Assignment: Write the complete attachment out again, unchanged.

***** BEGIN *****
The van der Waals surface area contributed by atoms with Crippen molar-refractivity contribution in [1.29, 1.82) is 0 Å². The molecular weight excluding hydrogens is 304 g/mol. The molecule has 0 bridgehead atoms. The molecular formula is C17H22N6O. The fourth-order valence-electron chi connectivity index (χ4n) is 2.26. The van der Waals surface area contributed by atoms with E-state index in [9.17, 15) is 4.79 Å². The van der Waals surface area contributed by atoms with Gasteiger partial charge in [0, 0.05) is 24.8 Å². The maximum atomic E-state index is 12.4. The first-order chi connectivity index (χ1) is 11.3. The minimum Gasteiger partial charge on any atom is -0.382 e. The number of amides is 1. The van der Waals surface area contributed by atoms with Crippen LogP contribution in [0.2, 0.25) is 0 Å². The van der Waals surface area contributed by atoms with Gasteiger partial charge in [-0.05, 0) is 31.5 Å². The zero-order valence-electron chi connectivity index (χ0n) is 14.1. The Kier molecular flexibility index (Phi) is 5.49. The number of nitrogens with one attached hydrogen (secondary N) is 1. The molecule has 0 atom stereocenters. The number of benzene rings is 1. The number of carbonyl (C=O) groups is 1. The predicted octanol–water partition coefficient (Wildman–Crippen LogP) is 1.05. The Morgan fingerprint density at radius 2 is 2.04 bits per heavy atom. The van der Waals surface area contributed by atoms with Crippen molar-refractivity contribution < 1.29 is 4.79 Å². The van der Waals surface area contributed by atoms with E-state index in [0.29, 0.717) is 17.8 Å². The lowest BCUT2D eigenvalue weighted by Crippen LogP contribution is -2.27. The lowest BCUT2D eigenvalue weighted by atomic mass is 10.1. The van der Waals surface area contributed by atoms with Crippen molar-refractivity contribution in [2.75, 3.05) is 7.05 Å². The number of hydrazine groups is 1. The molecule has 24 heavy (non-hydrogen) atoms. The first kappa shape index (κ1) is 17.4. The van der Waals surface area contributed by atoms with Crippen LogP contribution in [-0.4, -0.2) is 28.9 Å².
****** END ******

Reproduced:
The van der Waals surface area contributed by atoms with Crippen molar-refractivity contribution in [1.29, 1.82) is 0 Å². The molecular weight excluding hydrogens is 304 g/mol. The molecule has 0 bridgehead atoms. The molecular formula is C17H22N6O. The fourth-order valence-electron chi connectivity index (χ4n) is 2.26. The van der Waals surface area contributed by atoms with E-state index in [9.17, 15) is 4.79 Å². The van der Waals surface area contributed by atoms with Gasteiger partial charge in [0, 0.05) is 24.8 Å². The maximum atomic E-state index is 12.4. The first-order chi connectivity index (χ1) is 11.3. The minimum Gasteiger partial charge on any atom is -0.382 e. The number of amides is 1. The van der Waals surface area contributed by atoms with Crippen LogP contribution in [0.2, 0.25) is 0 Å². The van der Waals surface area contributed by atoms with Gasteiger partial charge in [-0.05, 0) is 31.5 Å². The zero-order valence-electron chi connectivity index (χ0n) is 14.1. The Kier molecular flexibility index (Phi) is 5.49. The number of nitrogens with one attached hydrogen (secondary N) is 1. The molecule has 0 atom stereocenters. The number of benzene rings is 1. The number of carbonyl (C=O) groups is 1. The predicted octanol–water partition coefficient (Wildman–Crippen LogP) is 1.05. The Morgan fingerprint density at radius 2 is 2.04 bits per heavy atom. The van der Waals surface area contributed by atoms with Crippen molar-refractivity contribution < 1.29 is 4.79 Å². The van der Waals surface area contributed by atoms with E-state index in [0.29, 0.717) is 17.8 Å². The lowest BCUT2D eigenvalue weighted by Crippen LogP contribution is -2.27. The lowest BCUT2D eigenvalue weighted by atomic mass is 10.1. The van der Waals surface area contributed by atoms with Crippen molar-refractivity contribution in [2.75, 3.05) is 7.05 Å². The number of hydrazine groups is 1. The molecule has 24 heavy (non-hydrogen) atoms. The first kappa shape index (κ1) is 17.4. The van der Waals surface area contributed by atoms with Crippen LogP contribution in [-0.4, -0.2) is 28.9 Å².